In 1952 he received command of RAF, Jever, in Germany, and from 1954 to 1957 served on the operational staff at Naples, before concluding his service career at the Air Ministry.

     Powel-Shedden retired in 1961 to join the Stock Exchange and to farm in Buckinghamshire.

     He was twice married, and had a son and a daughter.

Stories contributed from those who served under him at RAF Jever:

     Erne Lack said that Inge the wife of his friend Hans Appell, who lives in Schortens, knows a chap Hans Böhringer who was the hairdresser at the airfield when I was there, so of course we toddled off to see him and had the most incredible chat together.   Hans knows all the same wild stories that we know, how we pilots got sunburnt bathing in the nude on Sylt, how Group Captain George Ffoulkes Powel-Shedden stuttered and how his wife Dianne used to tell him (Hans) how nervous she was when her husband was going out to fly   Because he stuttered he would 'twitch' with his hand on the handbrake during landing - and he burst both tyres on touchdown!

     Eric Pigdon's Notes 23 Nov04.   Powel-Shedden, Gp Capt, Stn Cdr.   Is mentioned in Battle of Britain books.   Big strong hands fearsome at arm wrestling and schooner races.   Had a stutter.   On rare occasions came to fly with 93 a pilot was detailed to go with him to start the Sabre.   He would not turn finals to land until he had completed his down wind call - he would by then be on his way to Bremen and ATC would give him steers to get him back to base.   A good and well liked Station Boss.

     Ken Senar told me 8Apr05 that "Grp. Capt. Powel-Shedden, 'Fo-Fo', died late in 1994.   His obituary appeared in the Daily Telegraph, dated 10/11/94 [above.]   It was he who gave me the nickname 'Pod' in the bar on the night of my arrival at Jever.   Pod 'Papa Oscar Delta' was my unofficial call-sign when I was a GCI controller at Borgentreich/Auenhausen.   I used it to identify myself over the R/T to 93 Sqn pilots when I was controlling them.   The Russian monitoring stations must have wondered what was going on!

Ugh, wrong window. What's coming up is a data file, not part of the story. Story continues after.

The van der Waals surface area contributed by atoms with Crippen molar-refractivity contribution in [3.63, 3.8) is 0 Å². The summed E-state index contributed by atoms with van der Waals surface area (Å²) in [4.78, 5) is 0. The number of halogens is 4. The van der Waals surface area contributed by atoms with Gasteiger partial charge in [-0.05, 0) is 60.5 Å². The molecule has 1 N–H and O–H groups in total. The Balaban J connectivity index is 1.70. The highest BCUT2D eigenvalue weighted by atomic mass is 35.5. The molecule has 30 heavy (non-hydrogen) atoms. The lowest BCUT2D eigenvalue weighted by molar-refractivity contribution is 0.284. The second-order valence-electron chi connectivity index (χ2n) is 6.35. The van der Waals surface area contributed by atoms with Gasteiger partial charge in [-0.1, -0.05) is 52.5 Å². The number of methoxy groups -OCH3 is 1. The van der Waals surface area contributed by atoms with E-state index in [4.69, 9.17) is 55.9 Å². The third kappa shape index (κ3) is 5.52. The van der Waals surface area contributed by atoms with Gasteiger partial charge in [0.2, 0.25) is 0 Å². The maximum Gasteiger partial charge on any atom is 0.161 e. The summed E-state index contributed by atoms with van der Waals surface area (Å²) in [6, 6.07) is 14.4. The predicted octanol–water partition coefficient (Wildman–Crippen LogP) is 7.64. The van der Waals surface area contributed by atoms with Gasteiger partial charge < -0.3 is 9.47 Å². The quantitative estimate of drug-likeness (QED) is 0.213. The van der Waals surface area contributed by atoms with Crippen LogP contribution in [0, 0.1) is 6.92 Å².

Ron Gray: Reference Gp. Capt. Powel-Shedden.   He really was a lovely chap.   When he left on posting out, 4 Squadron provided a noisy departure at the camp.   An invention by Sqn. Ldr. Williamson which I was told defended the squadron on exercise from the attacking Rock Apes was made up from a 3" rocket tube with a base plate welded on.   Tin cans were filled with a thunder flash surrounded horrible things even glass I was told.   A thunderflash was then popped down the tube and then three seconds later the tin flash was struck and tin sent down tube.   On that exercise I understand that 4 Sqn were not over run.   However I digress.   We used Verey Pistol cartridges in the tin and gave a colourful send off from the camp.   This was followed by a series of flights which tracked his car over Germany and to the Dutch border.   I can remember last seeing the car somewhere in Holland.   At the Summer Ball 1954 his mother was a guest, and it was shortly after my autobahn incident and P-S insisted I met her.   She was a delightful lady and we gossiped for some considerable time.   I had no dancing skills and was relieved when she declined my invitation saying she was happy to watch the young ones.